The issue raised on appeal is whether the trial court erred in granting summary judgment in favor of the Bank of Oxford. Benny and Janice Williams contend that they produced evidence of fraud that arose out of a confidential relationship with the Bank. They assert that the affidavit of Benny Williams raised the question whether a confidential relationship, or the particular circumstances of this case, created an obligation on the Bank to communicate certain facts concerning the documents.II
Summary judgment is proper where "the pleadings, depositions, answers to interrogatories, and admissions on file, together with the affidavits, if any, show that there is no genuine issue of material fact and that the moving party is entitled to a judgment as a matter of law." Rule 56(c), Ala.R.Civ.P.; Jones v. Newton, 454 So. 2d 1345 (Ala.1984). Once the moving party has made a prima facie showing, then, to defeat the motion, the opposing party must show by admissible evidence that a genuine issue of material fact exists that requires a determination by a jury. It is not enough that the opposing party merely disputes or refutes an immaterial fact, nor is it enough that evidence that is inadmissible under the normal rules of evidence is advanced to contravene the evidence submitted by the movant. Horner v. First National Bank of Mobile, 473 So. 2d 1025 (Ala.1985).III
The record shows that the guaranty agreement that is the basis of the two complaints against Benny Williams and Janice Williams were in writing and signed by them. It is well settled that when the terms of a contract are unambiguous, the contract's construction and legal effect become questions of law for the court, and, when appropriate, those questions may be decided by summary judgment. Colonial Bank of Alabama v. Coker, 482 So. 2d 286 (Ala.1985). One who executes a written contract and is ignorant of its contents cannot set up that ignorance to avoid the obligation, absent fraud or misrepresentation. Waldrep v. Nosrat, 426 So. 2d 822 (Ala.1983). With regard to guaranty agreements, this Court has stated that the guarantor's claimed ignorance of the contents of a written guaranty in no way avoids his obligation thereunder, in the absence of fraud or misrepresentation. Medley v. Southtrust Bank of the Quad Cities, 500 So. 2d 1075 (Ala.1986). The relationship between a bank and its customer has traditionally been viewed as a creditordebtor relationship that does not impose a fiduciary duty of disclosure on the bank. A fiduciary duty of disclosure may arise, of course, when the customer reposes trust in a bank and relies on the bank for financial advice, or in other special circumstances. Faith, Hope and Love, Inc. v. First Alabama Bank, 496 So. 2d 708 (Ala.1986). Those facts are not present here.*370 IV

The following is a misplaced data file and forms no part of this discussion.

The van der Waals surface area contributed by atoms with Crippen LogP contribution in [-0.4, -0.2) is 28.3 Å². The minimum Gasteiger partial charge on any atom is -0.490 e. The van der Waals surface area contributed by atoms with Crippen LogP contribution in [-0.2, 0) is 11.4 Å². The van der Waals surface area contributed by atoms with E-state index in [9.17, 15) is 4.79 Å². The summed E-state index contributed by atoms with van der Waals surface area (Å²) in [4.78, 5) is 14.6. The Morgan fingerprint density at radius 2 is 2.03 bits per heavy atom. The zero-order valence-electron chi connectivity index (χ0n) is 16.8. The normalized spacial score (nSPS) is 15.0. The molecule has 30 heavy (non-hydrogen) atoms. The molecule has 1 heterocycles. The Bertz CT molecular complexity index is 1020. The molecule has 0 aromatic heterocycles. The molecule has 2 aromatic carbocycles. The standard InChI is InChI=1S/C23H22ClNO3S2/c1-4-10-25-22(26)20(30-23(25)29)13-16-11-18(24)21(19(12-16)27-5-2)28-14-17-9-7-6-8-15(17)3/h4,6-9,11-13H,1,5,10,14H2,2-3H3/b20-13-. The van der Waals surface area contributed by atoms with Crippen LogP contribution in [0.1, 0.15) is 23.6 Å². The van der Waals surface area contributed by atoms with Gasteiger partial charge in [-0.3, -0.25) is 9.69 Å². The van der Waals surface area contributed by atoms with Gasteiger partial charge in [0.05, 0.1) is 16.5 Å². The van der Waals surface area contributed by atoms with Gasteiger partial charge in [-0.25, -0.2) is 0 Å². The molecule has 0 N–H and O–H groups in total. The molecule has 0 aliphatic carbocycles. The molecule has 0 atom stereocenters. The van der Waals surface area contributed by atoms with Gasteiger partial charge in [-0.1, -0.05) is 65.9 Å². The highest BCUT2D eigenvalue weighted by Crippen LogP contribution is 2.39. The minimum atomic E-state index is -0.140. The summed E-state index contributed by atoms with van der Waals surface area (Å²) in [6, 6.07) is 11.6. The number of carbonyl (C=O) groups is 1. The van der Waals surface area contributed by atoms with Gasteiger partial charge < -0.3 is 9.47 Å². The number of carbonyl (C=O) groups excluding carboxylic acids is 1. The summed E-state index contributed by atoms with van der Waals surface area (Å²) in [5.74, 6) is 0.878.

We are of the opinion that the trial court properly granted summary judgment in favor of the Bank of Oxford. We believe that the Bank established a prima facie case by proving the notes and guaranty, the signatures of Benny and Janice Williams on the guaranty, the amount of the principal debt, the interest due on the debts, the defaults, the demands for payment, and the amount of reasonable attorney fees.
We are of the opinion that, even if Benny and Janice Williams had established a duty to disclose arising from a confidential relationship with the Bank, there are no material facts that were not disclosed to them. They acknowledged that they guaranteed the debts and that their guaranty was necessary for the loans to be made. Benny Williams stated that he did not know that the $140,000 note had a provision calling for a balloon payment after one year, but he stated that that note was renewed at the end of that year and before there was a default by his son. The provisions of the $140,000 note clearly state these terms. Benny Williams executed the note and the renewal as guarantor, and now claims that he did not notice the balloon provision, but in his deposition he acknowledges that the bank president probably told him about the balloon provision, but that it did not "register" with him. A guarantor has a duty to exercise prudence in executing documents and understanding what they contain. First National Bank of Mobile v. Horner, 494 So. 2d 419 (Ala.1986). Benny Williams's affidavit does not specify that any material fact was either misrepresented to him by the Bank, nor that any facts were concealed by the Bank. It only states that he understood the terms of the guaranty agreement and the payments of the note to be different from what they were. These allegations do not constitute admissible evidence showing that there is a genuine issue for trial.